Nurturing Relationships

Humans are social beings and no one is totally self-sufficient. As much as we strive to be independent and admire those who appear to be, it’s sobering to realize in order to accomplish some things we need help. When I read, listen or ponder on my own or other’s life experiences, I realized how much we need one another to succeed. As humbling as the fact is, it also encourages me to reach out and give back to others.

Greg & Laura LakeGreg and Laura are wonderful examples of giving back to others. They shared their story with us this past week. Laura talked about some of the mistakes she’d made by saying, “I am fiercely independent and a stubborn woman. In the beginning I turned family and friends away. I said, ‘don’t fly up here, I’m fine’. Then, ‘we don’t need meals, I’ve got this covered.’”

“By turning help down, I alienated the very people Greg and I needed the most. I felt neglected, isolated, abandoned, ignored, lonely, unsupported, disrespected and misunderstood. When I needed family and friends the most, they were all gone.”

How often do we turn away our friends and family because we don’t know how to accept help or because we want to appear stronger than we really are? It’s much more enjoyable to give rather than receive help. When our lives are out of control, it’s scary and we hope we can make it better by managing things on our own. We may not understand ourselves what we need or how others can help so we push the people we want in our lives away.

The words of John Donne (1572-1631) a Jacobean poet and preacher came to mind, “No man is an island entire of itself; every man is a piece of the continent, a part of the main…”

When tragedy happens it’s hard to think about how it’s affecting our family and friends. We may be so wrapped up in our own worry and grief we are blind to the distress it has on others. They may feel left out or don’t know what to do or say.  They may not know how to help if we’re not open and honest with them.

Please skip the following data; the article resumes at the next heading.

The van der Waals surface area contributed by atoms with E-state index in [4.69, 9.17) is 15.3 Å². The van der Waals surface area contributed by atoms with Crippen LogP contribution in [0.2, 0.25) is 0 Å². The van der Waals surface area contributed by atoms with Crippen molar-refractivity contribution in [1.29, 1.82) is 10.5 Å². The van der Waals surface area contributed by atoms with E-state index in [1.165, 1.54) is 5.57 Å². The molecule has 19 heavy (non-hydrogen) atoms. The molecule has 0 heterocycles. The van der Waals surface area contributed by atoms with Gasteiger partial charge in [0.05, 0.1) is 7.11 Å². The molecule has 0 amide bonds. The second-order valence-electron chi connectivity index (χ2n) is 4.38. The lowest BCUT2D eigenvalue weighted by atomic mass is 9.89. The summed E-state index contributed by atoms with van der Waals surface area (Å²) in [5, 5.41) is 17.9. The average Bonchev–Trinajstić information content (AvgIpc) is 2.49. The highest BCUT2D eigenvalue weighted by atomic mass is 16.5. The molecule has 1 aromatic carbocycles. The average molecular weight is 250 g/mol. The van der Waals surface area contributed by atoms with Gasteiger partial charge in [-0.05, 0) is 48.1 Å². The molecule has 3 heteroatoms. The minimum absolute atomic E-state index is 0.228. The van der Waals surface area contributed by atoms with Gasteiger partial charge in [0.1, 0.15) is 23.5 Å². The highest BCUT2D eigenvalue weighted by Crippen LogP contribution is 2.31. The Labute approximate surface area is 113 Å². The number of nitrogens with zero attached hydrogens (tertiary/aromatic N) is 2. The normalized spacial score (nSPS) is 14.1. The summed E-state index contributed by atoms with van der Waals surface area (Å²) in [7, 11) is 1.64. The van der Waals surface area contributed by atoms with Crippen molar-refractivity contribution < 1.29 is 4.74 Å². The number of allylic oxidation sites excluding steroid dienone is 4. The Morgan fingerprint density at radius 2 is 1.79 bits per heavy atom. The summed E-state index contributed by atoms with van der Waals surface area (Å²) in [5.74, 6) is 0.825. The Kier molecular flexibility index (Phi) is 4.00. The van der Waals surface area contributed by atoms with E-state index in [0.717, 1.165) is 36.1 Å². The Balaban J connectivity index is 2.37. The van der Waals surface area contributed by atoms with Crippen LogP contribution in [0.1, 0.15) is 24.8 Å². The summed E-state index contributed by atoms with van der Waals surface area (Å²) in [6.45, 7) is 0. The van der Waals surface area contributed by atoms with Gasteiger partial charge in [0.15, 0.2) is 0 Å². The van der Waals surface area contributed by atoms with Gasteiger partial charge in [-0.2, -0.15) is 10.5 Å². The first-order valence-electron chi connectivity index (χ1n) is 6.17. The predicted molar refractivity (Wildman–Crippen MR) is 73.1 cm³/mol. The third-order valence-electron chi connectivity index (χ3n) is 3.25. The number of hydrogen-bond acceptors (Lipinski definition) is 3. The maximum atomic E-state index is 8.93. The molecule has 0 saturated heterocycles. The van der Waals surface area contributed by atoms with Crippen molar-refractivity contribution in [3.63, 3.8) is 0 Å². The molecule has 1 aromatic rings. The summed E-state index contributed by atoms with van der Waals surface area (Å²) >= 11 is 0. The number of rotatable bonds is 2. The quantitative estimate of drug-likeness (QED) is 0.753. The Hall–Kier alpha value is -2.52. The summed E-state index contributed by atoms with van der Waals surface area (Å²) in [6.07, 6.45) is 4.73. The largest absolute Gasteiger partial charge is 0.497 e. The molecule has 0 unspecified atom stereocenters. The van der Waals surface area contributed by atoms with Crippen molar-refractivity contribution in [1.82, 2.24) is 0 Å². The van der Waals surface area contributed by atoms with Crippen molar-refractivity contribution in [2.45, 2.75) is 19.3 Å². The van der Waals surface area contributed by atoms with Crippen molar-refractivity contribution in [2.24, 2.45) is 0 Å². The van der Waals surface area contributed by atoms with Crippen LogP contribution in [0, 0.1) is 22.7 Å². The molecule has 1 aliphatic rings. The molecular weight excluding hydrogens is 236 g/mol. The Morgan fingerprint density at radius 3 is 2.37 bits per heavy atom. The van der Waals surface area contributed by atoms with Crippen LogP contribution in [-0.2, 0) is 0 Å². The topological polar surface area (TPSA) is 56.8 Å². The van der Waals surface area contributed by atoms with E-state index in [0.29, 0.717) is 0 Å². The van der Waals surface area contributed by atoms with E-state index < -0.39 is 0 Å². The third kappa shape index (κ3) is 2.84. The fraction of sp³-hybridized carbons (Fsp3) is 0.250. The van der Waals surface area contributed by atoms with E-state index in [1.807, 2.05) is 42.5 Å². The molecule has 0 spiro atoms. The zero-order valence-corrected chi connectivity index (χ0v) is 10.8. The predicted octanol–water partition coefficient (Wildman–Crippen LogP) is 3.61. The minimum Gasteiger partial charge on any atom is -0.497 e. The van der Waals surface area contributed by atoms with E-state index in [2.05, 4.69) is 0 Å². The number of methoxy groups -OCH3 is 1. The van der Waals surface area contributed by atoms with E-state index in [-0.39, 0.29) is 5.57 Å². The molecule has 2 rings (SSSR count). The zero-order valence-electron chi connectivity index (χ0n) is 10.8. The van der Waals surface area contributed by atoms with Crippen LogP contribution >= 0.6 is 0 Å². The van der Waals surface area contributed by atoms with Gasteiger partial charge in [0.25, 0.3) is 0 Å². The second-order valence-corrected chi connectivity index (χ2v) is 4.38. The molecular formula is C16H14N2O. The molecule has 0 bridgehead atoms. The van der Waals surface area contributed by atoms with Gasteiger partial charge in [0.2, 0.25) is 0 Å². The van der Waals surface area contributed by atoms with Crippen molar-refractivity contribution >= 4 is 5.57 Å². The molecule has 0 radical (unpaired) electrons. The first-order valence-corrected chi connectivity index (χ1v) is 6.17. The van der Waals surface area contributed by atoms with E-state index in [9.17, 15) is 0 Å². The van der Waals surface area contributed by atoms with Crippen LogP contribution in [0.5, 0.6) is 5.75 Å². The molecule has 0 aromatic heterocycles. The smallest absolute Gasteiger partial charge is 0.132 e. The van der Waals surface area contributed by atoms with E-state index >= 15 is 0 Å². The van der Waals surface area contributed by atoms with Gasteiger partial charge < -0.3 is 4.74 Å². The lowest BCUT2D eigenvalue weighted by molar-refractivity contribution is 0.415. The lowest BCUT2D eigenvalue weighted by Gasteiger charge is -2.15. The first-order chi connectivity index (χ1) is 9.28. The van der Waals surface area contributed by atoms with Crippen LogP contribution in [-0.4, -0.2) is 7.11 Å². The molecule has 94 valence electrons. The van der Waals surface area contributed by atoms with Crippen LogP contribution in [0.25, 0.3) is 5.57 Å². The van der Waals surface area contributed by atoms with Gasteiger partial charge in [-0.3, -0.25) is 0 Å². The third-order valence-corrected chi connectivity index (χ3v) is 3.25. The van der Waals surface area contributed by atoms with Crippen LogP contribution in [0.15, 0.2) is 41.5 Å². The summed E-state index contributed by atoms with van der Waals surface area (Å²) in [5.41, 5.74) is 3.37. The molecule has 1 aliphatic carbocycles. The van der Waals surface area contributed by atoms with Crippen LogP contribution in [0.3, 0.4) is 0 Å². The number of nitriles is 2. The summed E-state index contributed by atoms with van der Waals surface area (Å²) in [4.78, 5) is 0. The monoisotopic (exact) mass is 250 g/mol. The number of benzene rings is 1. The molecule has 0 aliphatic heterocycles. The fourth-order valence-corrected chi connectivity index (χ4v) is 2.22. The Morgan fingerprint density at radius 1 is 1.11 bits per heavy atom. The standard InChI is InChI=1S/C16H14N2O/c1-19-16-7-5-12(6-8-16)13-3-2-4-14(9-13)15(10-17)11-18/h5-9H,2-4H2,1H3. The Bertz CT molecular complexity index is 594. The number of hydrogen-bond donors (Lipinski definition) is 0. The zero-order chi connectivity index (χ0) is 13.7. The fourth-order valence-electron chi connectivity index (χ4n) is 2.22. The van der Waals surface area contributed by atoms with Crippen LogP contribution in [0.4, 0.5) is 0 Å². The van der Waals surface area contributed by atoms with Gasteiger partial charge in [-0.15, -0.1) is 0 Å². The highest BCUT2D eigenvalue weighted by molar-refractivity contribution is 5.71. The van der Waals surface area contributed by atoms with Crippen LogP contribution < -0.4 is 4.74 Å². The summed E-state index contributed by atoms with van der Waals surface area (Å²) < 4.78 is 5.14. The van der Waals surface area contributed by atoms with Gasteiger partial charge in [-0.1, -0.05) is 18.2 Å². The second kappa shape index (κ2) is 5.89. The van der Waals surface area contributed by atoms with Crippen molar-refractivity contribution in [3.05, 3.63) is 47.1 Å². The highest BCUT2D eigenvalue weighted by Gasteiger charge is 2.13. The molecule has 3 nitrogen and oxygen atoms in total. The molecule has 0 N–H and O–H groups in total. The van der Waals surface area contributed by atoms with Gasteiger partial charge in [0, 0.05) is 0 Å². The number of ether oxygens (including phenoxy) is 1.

I appreciated Laura’s advice to let people into our lives by letting them help and also by reaching out to others. She said, “It will reward you and them at a time when they are lost as well.  It will strengthen your relationships, not erode them.  You need help – take it!  They need to help!  Give them the opportunity! I challenge you to SAY YES! Learn from our mistakes and say YES!  YES I need help.  YES I could use that dinner.  YES I would love to join that group or club!  YES I could use a ride to my Dr.’s office or therapy appointment.  YES I would love to go on a walk, or to have you push me while you go on a walk.  Take a chance on making a new friend or rebuilding a relationship. As you do, opportunities, love and warmth will envelope you and your human relationships will grow!”

Get Well CardsI learn so much from others and appreciate my own life experiences. Today, in church, I witnessed many people nurturing their relationship with my mother, who has been too sick with back and hip pain to attend church for four months. Under better health circumstances, she has given so much love and service and is a great example to me of building friendships by reaching out to others. Our neighbors and friends ask me often how she is doing and I try to relay their concern to her. Since we live in the same home and attend the same church, I was given many cards to give to her expressing their love and concern. The children also made a big get well poster for her and wrote notes and signed it in their primary class. My mother’s spirit Get Well Primaryis raised up by the thoughtfulness of so many. Seeing the love that others have for my mother also lifted my spirit. I’m grateful for all the wonderful examples I see and have felt in my own life of nurturing relationships. Today, I realized it can be as simple as writing a note to someone.

 

In your life what personal acts illustrate nurturing a relationship? What effect did it have on you when you were receiving or giving the nurturing?

Where to Find Support

Support gearsWhen Mark was in a coma twenty-six years ago, the hospital provided a class once a week to discuss the effects of traumatic brain injury. Hating the position I was in and the information I now needed, I continued to drag my overwhelmed self into class every week. I wasn’t ready for the information, but I continued to go to the class and read the material they provided because I knew I had to know what might be ahead of us. I felt like I was just going through the motions, but it helped prepare me. Being with others who were in a comparable frightened state brought solace. Through our similar feelings and circumstances, empathy was found.